The full suite of specifications for the Systems Management Architecture for Server Hardware is intended to help enterprises lower operational costs.
The Distributed Management Task Force on Dec. 4 completed its work on developing a framework for managing heterogeneous servers in a data center.
The full suite of specifications for the Systems Management Architecture for Server Hardware, released on Dec. 4, is intended to help enterprises lower operational costs by providing an intuitive and uniform way to manage multiple vendors servers.
"More and more [IT] environments have lots of different types of systems and network devices. One of the big pains in enterprises is integrating the management of all these different types of systems and networks. SMASH 1.0 helps to provide a really useful framework for interoperability, so that multiple vendors can work together to manage an environment," said Andi Mann, industry analyst with Enterprise Management Associates in Boulder, Colo.
Although portions of the specification suite had already been available, the DMTF put the finishing touches on the suite by releasing two key components.
The new SMASH Implementation Requirements Specification defines for management vendors how to use the SMASH specifications to create comprehensive server management.
At the same time, the new SMASH Server Management CLP-to-CIM Mapping Specification describes common requirements for mapping standard SM Command Line Protocol commands to elements of the DMTFs Common Information Model.
The SM CLP and the SM Managed Element Addressing specifications, which complete the SMASH suite, have been available for at least a year.
To read more about SMASH, click here.
Industry backing for the SMASH suite is "strong," according to DMTF President Winston Bumpus in Austin, Texas.
"Broadcom, Dell, Hitachi, HP, IBM Symantec, WBEM Solutions, AMD, Raritan, Avocent theyve all been actively engaged and implementing this in their products," he said. "A lot of companies are already implementing products with SMASH in them and we continue to see more standard compliant pieces of this," he added.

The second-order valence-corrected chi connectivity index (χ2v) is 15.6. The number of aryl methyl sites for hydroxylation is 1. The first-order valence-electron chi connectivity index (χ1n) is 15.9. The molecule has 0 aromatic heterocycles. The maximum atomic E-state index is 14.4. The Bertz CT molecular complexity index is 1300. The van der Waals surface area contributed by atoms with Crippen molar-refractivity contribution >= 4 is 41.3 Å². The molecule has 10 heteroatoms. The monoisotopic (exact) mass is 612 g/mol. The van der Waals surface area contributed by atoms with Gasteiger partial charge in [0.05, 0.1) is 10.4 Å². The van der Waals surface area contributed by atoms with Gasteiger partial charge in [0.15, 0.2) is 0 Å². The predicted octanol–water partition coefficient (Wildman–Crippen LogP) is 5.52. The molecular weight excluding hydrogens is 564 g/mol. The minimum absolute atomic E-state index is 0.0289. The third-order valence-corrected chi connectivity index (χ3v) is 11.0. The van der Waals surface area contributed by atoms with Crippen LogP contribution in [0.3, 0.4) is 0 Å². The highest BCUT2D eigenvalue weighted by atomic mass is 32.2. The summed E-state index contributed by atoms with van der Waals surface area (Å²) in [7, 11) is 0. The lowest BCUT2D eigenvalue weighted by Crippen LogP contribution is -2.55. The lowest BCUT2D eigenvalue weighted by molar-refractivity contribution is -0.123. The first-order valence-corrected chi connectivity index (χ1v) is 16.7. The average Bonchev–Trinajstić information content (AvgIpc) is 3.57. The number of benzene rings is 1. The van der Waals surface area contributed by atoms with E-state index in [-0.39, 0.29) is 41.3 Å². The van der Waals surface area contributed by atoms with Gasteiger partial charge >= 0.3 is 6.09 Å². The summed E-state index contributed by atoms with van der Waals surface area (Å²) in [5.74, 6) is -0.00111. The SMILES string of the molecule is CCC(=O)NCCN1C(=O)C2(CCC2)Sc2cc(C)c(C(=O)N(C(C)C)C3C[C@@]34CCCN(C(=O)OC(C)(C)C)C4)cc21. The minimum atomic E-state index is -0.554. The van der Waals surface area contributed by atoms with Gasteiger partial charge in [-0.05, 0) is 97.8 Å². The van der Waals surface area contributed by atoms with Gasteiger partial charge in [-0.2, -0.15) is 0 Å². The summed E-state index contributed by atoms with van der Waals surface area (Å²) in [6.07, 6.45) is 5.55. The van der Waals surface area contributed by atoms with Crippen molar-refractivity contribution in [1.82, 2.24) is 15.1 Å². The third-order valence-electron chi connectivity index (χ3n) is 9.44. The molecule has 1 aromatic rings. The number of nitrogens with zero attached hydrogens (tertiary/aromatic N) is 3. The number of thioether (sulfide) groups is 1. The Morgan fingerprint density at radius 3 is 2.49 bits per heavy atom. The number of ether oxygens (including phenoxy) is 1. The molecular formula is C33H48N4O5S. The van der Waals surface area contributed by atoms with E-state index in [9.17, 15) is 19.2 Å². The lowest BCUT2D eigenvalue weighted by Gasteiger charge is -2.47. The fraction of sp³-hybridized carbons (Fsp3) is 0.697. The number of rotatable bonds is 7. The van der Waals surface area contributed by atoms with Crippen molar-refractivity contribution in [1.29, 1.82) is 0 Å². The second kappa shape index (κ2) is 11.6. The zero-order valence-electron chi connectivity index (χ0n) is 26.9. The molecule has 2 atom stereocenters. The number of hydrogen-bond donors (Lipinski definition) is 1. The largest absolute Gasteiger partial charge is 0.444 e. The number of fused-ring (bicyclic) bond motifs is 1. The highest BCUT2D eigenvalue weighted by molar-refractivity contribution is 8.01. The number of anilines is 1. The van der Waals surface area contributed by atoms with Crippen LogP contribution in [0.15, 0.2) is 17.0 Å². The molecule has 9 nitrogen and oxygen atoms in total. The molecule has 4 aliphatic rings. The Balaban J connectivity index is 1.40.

These vendors have recognized that their customers have a mix of servers in their data centers.
"It is fairly significant that all these organizations have come together and agreed on standards that will really help customers. Instead of putting competition first, theyve put their customers first," said EMAs Mann.
Bumpus sees SMASH adoption evolving over time. The DMTF in 2007 intends to make interoperability tools and specifications available, and later in 2007 it will put a SMASH certification process in place for vendor implementations.
SMASH is a unique management standard because it is a technology IT administrators can work with directly, rather than being a piece of plumbing in the wall, Bumpus said.
"SMASH is something the customer can see directly. Because they can invoke the SMASH Command Line Protocol, the can go through a SSH or Telnet session, connect to a server, power it up or down, look at the thermals. It is something IT people can see directly," he added.
Beyond its work with the SMASH standard, the DMTF made progress on other fronts on Dec. 4 when it released two other updated specifications.
The new WS-CIM specification provides mapping to Common Information Model data that can be automatically translated to Web services formats. The specification "describes how to encode CIM information in a state of the art XML schema," said Bumpus.
The DMTF also upgraded its System Management BIOS Specification, which addresses how system vendors and motherboard providers present management information about their offerings in a standard format by extending the BIOS interface on x86 systems.
Version 2.5 of the specification adds support for multi-core, multi-thread and 64-bit extension processor characteristics as well as updated system slot descriptions.
"SMBIOS is a hidden gem. Most servers, desktops and notebook systems are instrumented with this. Asset data like serial numbers, what kind of batteries a system has, what adapters it has, what hardware is installed, is encoded in SMBIOS. Its a cornerstone piece of technology people dont talk about but its in every machine," said Bumpus.
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